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College of Southern Nevada finds its mental health program in limbo

The doors to Counseling and Psychological Services at the College of Southern Nevada have not fully closed, but the program is in a state of limbo following the departure of its two clinicians and other staff members.

The office, which served more than 300 students in the 2015-16 academic year, lost its only remaining clinical psychologist, who was employed in a temporary capacity, on Sept. 30. That has since left the college with few options and some faculty members with questions as to how to provide mental health assistance to nearly 35,000 students across three campuses.

“Students are stressed out from working, and family life, and being overwhelmed by school can contribute to a student’s mental health,” said Stephanie Fiorenza, an instructor in the department of physical science. “It’s important for schools to have a solution for students.”

Juanita Chrysanthou, vice president of student affairs, said CSN is committed to rebuilding the program. Part of the process, she said, also involves determining what the appropriate number of psychological counselors should be for a college with such a large enrollment. The salary range for a licensed clinical psychologist at the school is listed at $72,864 to $116,393.

“We’re looking at a way to rebuild the service while continuing to provide services to students,” Chrysanthou said.CSN counseling vid

Victor Schwartz, medical director for the Jed Foundation, whose mission is to protect emotional health and prevent suicide among college and university students, said there are no federal or state guidelines regarding a ratio of mental health professionals to students on a community college campus. However, he said it’s beneficial to student retention and success for a school to provide mental health access on campus.

“There’s real value in having clinicians who really understand the elements of college life,” he said.

Chrysanthou sent an email to staff on Oct. 19, stating that the administration appreciates faculty support as “we work to rebuild CAPS and determine the best long-term strategy to assisting CSN students.”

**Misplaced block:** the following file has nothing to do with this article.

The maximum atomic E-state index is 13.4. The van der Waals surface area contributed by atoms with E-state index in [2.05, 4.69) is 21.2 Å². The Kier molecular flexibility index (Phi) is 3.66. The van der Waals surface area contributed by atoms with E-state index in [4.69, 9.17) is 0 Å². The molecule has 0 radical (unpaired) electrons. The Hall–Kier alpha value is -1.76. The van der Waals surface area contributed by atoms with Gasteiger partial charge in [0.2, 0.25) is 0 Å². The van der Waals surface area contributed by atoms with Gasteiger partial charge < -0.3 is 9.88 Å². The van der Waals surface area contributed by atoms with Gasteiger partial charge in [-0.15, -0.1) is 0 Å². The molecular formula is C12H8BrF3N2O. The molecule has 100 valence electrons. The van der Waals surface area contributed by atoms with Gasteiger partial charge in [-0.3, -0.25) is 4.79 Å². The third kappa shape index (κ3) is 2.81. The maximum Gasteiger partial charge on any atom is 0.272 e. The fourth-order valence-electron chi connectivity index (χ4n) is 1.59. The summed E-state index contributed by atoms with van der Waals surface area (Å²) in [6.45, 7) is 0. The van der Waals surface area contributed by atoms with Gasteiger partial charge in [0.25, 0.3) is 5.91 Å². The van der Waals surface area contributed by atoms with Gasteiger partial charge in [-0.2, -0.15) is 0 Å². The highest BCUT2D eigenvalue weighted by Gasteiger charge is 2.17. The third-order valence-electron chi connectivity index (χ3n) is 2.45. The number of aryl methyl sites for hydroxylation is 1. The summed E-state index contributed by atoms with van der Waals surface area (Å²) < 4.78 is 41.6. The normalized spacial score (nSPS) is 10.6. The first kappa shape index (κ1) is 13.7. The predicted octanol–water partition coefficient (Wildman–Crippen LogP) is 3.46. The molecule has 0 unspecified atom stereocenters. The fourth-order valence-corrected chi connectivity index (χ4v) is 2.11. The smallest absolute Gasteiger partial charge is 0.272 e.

The email further stated that faculty and staff should continue to direct any students who may need services to the counseling and psychological office, and that administrative oversight is being provided by Dr. Charles Gary, interim associate vice president of student services.

Fiorenza identified one of her students as needing these services, and after learning of the office’s status, she advised the student to consult her health insurance. The student learned that her health plan covered a certain number of counseling sessions, and Fiorenza guided the student in setting up the initial appointment.

Meanwhile, Chrysanthou has made finding a solution her top priority.

“It is so important that for a couple of months that was my top priority — working to ensure that the doors were not closed,” she said. “It’s important to have that continuity that staff and students have come to expect.”

The initial strategy, she said, was to find out whether any community organizations or agencies could help the college meet the immediate need. She even reached out to UNLV, as the university also provides counseling services to Nevada State College students. But she learned they were “at capacity.”

“That tells you something about the availability of people to provide that service,” she said. “One of the things I learned when I arrived here just over a year ago is that the valley has a shortage of mental health practitioners, clinicians. In previously posted vacancies, we didn’t have many responders.”

Upon the most recent departure of the temporary clinical psychologist Sept. 30, remaining office staff maintained a waiting list, which grew to 69 students over the monthlong period, and also referred students who had immediate mental health needs to external providers.

“We have a list of community referrals that we had had for years,” Chrysanthou said. “Some provide no cost, or low cost to students. The office never closed.”

The 69 students on the waiting list represented those who were willing to wait to receive services on campus as well as those who wanted to receive immediate services externally and be added to the list.

As of this week, the college has entered a partnership with University of Nevada, Reno’s Mojave Mental Health Center, which coincidentally has office space on the Charleston campus. Since Wednesday, more than half of the wait-listed students have been contacted, and CSN is working to set up appointments for students with mental health professionals at the center.

The contracted services with Mojave Mental Health represents an estimated 25 percent reduction in cost, as well as the anticipated provision of services at the same level of last year, during which 328 students were seen.

The contract provides a student up to 10 visits, which is the same number previously provided through CSN.

Through the partnership with Mojave Mental Health, Chrysanthou said the availability for students to meet with counselors has increased, as the center is making multiple clinicians available.

“We have actually expanded service and opportunity,” she said. “We’re doing the best we can.”

Contact Natalie Bruzda at nbruzda@reviewjournal.com or 702-477-3897. Follow @NatalieBruzda on Twitter.

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